Given the challenge presented to medical professionals and volunteers in hospice and palliative care, high levels of stress and burnout are associated with these positions because of the patient-centered nature of this kind of healthcare. Various studies have examined the resiliency of people working in hospice and palliative facilities. In one particular study, ten palliative care nurses were thoroughly interviewed, as they were asked several different questions about the nature of their work and why they chose this particular career path for themselves. The researchers expected to obtain results pointing to mounting psychological stress due to the incredible amount of death and suffering the nurses bear witness to. However, after analyzing the data for common themes in the rhetoric of the nurses during their interviews, the researchers found ten distinct commonalities between the subjects as to why they continue to work as a palliative care nurse. Overall, the nurses exhibited such resiliency to psychological stress due to their work because of two distinct personality traits: “hardiness and a sense of coherence”. According to the researchers, “Hardiness comprises three closely related dispositional tendencies; commitment, control and challenge…Sense of coherence is an integrated perception of one’s life as being comprehensible, manageable and meaningful”.
Though all of the nurses interviewed shared the common theme that their past experiences influence their caregiving, there were some differences among the group. The most distinguishing difference between the nurses and how they remained resilient to the tragedies they face in the workplace was how they viewed change. In the study, change was defined as:
“Something occurring within a work context characterized by change, whether that be individual patient care, where there may be uncertainty around life and death, or national policy, where new agendas for supportive and palliative care are being introduced and implemented”
For example, the nurses who embraced the changes they faced as an opportunity for improvement in the loss of their patients exhibited more hardiness and zealousness in their caretaking style. The nurses who did not particularly enjoy changes in their workplace had a higher sense of coherence, and therefore needed stability to remain resilient.
Given the patient-centered nature of hospice and palliative care, the patients receiving care face many challenges when entering end of life care. Hospice and palliative care can act as a major stressor for dying patients and their families, given the various stigmas surrounding the two forms of end of life care. Patients and their families who choose to enter hospice and palliative care are faced with a multitude of options as to what path they should take regarding end of life care. One study examines the way 191 hospice and palliative care patients perceive the different settings in which they can receive end-of-life healthcare. The vast majority of the patients who completed the questionnaire were white, with ages ranging from 41-94 years of age, with roughly half of the respondents being male and the other half being female. Given the demographics of the study, this reflects the lack of minority present in hospice and palliative care facilities. The four different settings examined were inpatient palliative care, hospice day-care, palliative units in nursing homes, and hospice home care. The study found that patients perceived inpatient palliative care units as providing the best possible end of life care. Patients ranked this form of end of life care best in providing a safe and cooperative for both the patient and their families, as well as having the most respectful and empathetic interactions with palliative care staff in the inpatient center.
The major differences among the four types of palliative care examined in this study were based upon how quickly the patient’s needs were met, how comfortable the patient felt with the staff in the facility, and the overall atmosphere of the care they received. Inpatient palliative care scored the highest across the board, with p-values of 0.026, 0.004, and <0.001, respectively. This shows that when quantified, the statistical significance of each category based on the setting in which palliative and hospice care takes place can greatly influence how the patient perceives the care they are receiving. The data also suggests that patients who receive palliative care versus hospice care scored each category so high because palliative care offers a much wider range of care options, while also keeping the patient at the center of their care plan.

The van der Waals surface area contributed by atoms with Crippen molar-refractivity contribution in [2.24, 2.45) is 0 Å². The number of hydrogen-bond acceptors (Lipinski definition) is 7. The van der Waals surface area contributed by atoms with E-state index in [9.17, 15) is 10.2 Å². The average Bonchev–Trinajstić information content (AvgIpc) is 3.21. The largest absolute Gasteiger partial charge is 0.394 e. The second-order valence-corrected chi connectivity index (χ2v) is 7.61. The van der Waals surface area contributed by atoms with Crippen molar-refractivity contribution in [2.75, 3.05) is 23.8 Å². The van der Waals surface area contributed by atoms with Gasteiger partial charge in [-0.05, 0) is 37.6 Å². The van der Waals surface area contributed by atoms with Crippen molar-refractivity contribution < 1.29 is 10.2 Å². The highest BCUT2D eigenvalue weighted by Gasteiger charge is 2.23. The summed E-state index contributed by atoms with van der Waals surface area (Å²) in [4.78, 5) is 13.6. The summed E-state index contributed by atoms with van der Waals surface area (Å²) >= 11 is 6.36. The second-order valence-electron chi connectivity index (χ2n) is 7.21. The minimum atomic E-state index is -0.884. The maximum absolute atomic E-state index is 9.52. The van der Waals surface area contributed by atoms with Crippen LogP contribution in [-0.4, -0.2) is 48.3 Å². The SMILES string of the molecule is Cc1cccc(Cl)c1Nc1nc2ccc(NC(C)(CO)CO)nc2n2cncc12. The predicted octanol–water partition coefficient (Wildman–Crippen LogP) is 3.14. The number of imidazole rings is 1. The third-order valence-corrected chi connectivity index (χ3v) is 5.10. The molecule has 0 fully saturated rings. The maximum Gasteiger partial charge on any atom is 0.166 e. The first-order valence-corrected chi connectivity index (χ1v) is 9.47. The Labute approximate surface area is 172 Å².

Both patient perception of care and the resilience of hospice and palliative care nurses can greatly impact the overall experience patients have when receiving end of life care. The study examining patient perceptions of the care they received in various hospice and palliative care settings very briefly showed the differences between hospice and palliative care. The results of the study showed that inpatient palliative care was preferred by most patients, and this can most likely be attributed to the fact that palliative care covers a much broader spectrum of care than hospice does. The second study examining the resiliency of hospice and palliative care nurses did not differentiate between the two types of end of life care.
Examining the differences between hospice and palliative care through a cultural, ethical and scientific perspective can provide insight into how medicine is ultimately focused on improving patients’ quality of life. Although the differences between the two types of care are not as clear with regards to treatment for the patient and the resiliency of medical staff, there are major discrepancies in the way that hospice and palliative care are covered by insurance as well as how these two types of care impact patient outcomes and satisfaction. Recently, hospice and palliative care have become more widespread, which brings awareness to the importance of a holistic treatment plan. However, minorities remain largely underrepresented in receiving hospice and palliative care, raising many questions about the shortcomings of the healthcare system and end-of-life care. Hospice and palliative care have greatly contributed to the medicalization of death around the world and new methods of end-of-life care continue to arise, putting the patient first and maintaining quality of life at the end of life.